- Disney has banned Netflix ads from running across its television networks, according to a report in The Wall Street Journal. The news comes as the streaming wars heat up in advance of Disney launching its own streaming network called Disney+, which is scheduled to arrive in November with a monthly subscription price of $6.99.
- Disney originally planned to ban all ads from any competing streaming services, but after reviewing business relationships updated the rules to only exclude Netflix, the Journal revealed. Netflix does not currently advertise on Disney's channels, so it is unclear how the streaming service will be affected by this decision.
- Netflix spent $471.7 million on ads in the first half of 2019, according to a report from MediaRadar, representing a 6% drop from the prior year.
Disney's move to keep Netflix from advertising on its networks is the latest in a series of aggressions among streaming services as competition heats up in a space long dominated by Netflix. If other networks were to take a similar stance, Netflix's ability to acquire new customers could take a hit, the Journal reported, based on comments Netflix made in its annual report.
A surge in advertising dollars related to streaming services is expected in the months ahead. In addition to Disney+, the list of new streaming services in the works includes AT&T's WarnerMedia, whose ad budget to support the launch of HBO Max could reach $300 million, per the Journal. Other services debuting soon include Apple's TV+ and Comcast's Peacock, which the Journal reported could be supported with approximately $100 million in ads.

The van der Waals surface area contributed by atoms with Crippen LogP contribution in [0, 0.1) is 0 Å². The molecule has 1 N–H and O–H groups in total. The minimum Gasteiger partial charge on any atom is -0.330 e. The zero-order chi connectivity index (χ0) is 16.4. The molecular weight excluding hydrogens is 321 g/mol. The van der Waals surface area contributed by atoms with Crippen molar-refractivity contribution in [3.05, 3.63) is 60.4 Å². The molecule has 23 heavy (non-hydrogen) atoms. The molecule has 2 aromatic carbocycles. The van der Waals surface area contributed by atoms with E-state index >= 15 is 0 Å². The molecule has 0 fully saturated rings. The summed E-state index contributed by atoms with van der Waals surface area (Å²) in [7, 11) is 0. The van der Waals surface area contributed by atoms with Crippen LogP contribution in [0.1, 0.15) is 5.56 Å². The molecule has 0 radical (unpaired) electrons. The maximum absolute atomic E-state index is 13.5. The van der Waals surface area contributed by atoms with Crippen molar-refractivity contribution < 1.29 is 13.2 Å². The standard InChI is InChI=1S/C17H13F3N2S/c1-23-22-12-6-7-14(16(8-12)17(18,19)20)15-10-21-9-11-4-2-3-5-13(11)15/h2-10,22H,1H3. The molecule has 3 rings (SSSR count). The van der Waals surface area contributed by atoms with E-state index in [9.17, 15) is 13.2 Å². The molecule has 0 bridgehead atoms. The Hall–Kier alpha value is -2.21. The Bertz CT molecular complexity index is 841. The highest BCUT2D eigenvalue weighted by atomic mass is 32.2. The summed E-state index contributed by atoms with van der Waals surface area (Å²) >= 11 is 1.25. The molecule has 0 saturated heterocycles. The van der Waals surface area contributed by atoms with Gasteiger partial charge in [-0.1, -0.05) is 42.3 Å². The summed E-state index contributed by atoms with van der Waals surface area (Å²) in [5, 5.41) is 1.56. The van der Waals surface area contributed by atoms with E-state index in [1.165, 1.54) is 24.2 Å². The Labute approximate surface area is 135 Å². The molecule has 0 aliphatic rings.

With more consumers watching streaming services, the CTV landscape is getting more competitive as media companies chase brands' advertising dollars. Recently, Amazon and Disney locked horns over Amazon's demand to sell a large percentage of the ads that run on Disney streaming apps available via its Fire TV portal. If an agreement isn't reached, Disney could withhold some of its apps from Fire TV, which could hurt Amazon as its customers would not be able to access popular content on ABC, ESPN, Disney Channel and potentially Disney+.
The Netflix and Amazon news, taken together, suggest Disney is has a lot riding on Disney+ and is willing to play hardball to protect its interests.